In order to perform a successful man in the middle attack on HTTPS, one needs to either strip SSL layer and convert it to HTTP completely or needs to have a valid certificate from a CA for the same domain to re-encrypt the content, therefore have a green bar.

Many cheap SSL providers allow you to get SSL certificates for domain names without putting much effort in verification. The situation could be better for domestic companies but foreign companies only need to fax some "good looking" documents at most, that's all.

What is the mechanism which prevents us from getting a valid SSL certificate for, say, google.com ?

CRL is only a post-disaster measure and it could be too late before a CRL is issued. What am I missing in the picture here?

EDIT: Interesting, a month after I asked this question, a Turkish certificate authority issued a certificate for a fake request for google.com domain, the example I used :)

  • Great question! I'll write an answer for this later.
    – Polynomial
    Commented Nov 23, 2012 at 12:20
  • Well, looks like there's no need. Thomas beat me to it as usual!
    – Polynomial
    Commented Nov 26, 2012 at 12:39

2 Answers 2


For a successful attack, the attacker must either obtain a SSL certificate from one of the CA that the victim trusts, or he must induce the victim into ignoring the scary-looking warning that his browser will display.

Existing browsers and operating systems are shipped with a hundred or so of "trusted CA" and it is true that if one is deceived or bribed into issuing a fake certificate, then the fake certificate can be used to build a fake HTTPS server. The attacker would still have to make connections go to his server, either with links from spam emails or man-in-the-middle attacks.

It has happened. News article have used such events as basis to prophecize the End of the Internet, the digital Ragnarok which will plunge us all into chaos; that's how news media work (bad news is good news, and the Apocalypse is hard to top). However, what is interesting to note is that:

  • It did not happen often. A couple of (highly publicized) times.
  • The hole was promptly filled again (in particular, Microsoft pushed an explicit patch to "disable" the offending certificates, like a CRL which you cannot evade).

The point here is that obtaining a fake certificate is only one step in the whole thing, and even if it can be done, it is much harder to do it discreetly. When the attacker has obtained the fake certificate, he does not have much time before the fake issuance is discovered. On the other hand, a successful scam (be it with a man-in-the-middle or a lot of spam) needs preparation, care and some time. In a way, corrupting a trusted CA jeopardizes the whole operation, because it gives exposure to the attacker.

On the other hand, user's gullibility is a proven constant; there is no lack of it. It is much easier, and much less risky (for the attacker), to use it, and make the user ignore the browser warnings. Therefore, in practice, existing CA are very rarely corrupted.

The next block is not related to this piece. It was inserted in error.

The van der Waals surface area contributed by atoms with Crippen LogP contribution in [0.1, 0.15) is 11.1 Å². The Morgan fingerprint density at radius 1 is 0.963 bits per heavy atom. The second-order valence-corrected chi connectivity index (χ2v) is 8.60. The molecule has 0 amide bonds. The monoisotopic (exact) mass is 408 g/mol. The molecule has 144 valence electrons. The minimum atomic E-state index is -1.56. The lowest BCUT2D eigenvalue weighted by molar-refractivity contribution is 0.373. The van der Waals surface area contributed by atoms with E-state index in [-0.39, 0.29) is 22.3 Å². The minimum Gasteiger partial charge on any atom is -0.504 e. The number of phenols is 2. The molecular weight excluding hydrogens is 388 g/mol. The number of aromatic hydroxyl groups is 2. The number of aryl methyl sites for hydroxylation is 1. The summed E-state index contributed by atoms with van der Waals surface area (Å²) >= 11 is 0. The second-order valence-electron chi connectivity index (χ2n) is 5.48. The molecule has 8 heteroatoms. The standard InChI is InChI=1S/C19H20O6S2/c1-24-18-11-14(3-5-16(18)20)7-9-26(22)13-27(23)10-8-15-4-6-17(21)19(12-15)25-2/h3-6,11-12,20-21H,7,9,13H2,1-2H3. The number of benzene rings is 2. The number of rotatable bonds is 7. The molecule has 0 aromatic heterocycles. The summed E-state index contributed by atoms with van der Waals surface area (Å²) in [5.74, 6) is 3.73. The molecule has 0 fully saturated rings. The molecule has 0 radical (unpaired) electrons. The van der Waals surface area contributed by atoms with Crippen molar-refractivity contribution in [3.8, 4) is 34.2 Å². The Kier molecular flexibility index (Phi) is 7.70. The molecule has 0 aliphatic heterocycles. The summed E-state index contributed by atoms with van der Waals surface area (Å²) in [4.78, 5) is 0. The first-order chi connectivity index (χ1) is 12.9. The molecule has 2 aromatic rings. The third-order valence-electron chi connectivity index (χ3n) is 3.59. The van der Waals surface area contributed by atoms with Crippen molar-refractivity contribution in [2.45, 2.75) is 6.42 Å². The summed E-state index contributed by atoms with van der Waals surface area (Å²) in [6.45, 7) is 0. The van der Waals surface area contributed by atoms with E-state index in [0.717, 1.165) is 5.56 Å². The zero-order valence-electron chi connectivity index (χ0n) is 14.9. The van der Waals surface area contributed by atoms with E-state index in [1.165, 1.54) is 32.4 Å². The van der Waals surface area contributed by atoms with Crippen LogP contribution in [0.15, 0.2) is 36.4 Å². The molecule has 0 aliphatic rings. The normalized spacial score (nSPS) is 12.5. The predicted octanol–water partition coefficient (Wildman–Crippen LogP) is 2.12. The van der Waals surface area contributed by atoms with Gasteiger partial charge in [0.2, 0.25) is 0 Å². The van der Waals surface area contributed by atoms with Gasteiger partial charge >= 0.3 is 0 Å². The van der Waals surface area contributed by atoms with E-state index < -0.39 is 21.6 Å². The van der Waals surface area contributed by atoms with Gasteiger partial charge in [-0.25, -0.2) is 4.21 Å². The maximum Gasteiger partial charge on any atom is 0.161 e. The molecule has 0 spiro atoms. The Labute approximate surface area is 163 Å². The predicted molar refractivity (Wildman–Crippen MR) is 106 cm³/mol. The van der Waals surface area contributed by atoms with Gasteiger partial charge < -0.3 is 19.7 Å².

To sum up: yes, with the current CA system, certification is only as robust as the weakest of the trusted CA, and that's not very secure -- but, in this world and day, this is secure enough. The Web SSL system works. The day the SSL system crumbles will be the day easier attack paths have all been closed, and users have become cautious and sensible, and attackers will have no choice but to obtain fake certificates. This will be cause to rejoice, not weep.

(But remember that the current Web+SSL works because of economics: attackers find it not worth the effort to attack CA. Be wary if you try to apply the same model elsewhere, where money and commerce operate differently, e.g. to secure the system for launching nuclear missiles. A security analysis always depends on the exact threat model.)

  • 1
    BTW do you trust all of the >250 CAs that are in modern browsers? I think that this is a real problem now that there are so many certificates pre-installed in the browsers.
    – Uwe Plonus
    Commented Nov 23, 2012 at 12:47
  • 2
    I "trust" them in the following sense: I have not deactivated any of them. The idea is that as long as my configuration is the same than everybody's, then my sorrows will be shared. In the privacy of my mind, I certainly do NOT believe all of these CA to be ultimately honest, let alone competent. But I do not skip heartbeats on that matter, either. Commented Nov 24, 2012 at 21:44

I think that there is no real solution for this problem. The following attempts are known to me for this problem:

  1. CRL (but this is only a post-disaster measure as you write)
  2. Remove CA from list of trusted CAs but this is also only a post-disaster measure.
  3. Don't add such CAs to the list of trusted CAs. Here the problem is where to draw the line.
  4. Fix the certificates/hosts to a certain CA, as google is doing this for chrome.

I think that the complete CA structure is broken as it is implemented right now. I don't know any solution to this right now but I think something has to change for the future.

A probable solutions could be to have only one central CA (is this really a solution? Who should run this CA?).

Another solution could be a web of trust which would men that we have to discard all existing solutions as they are now...

Also one solution could be that every user imports its own CAs but for many users this would not be the final solution...

As a result I think there will not be viable solution in the near future to this.


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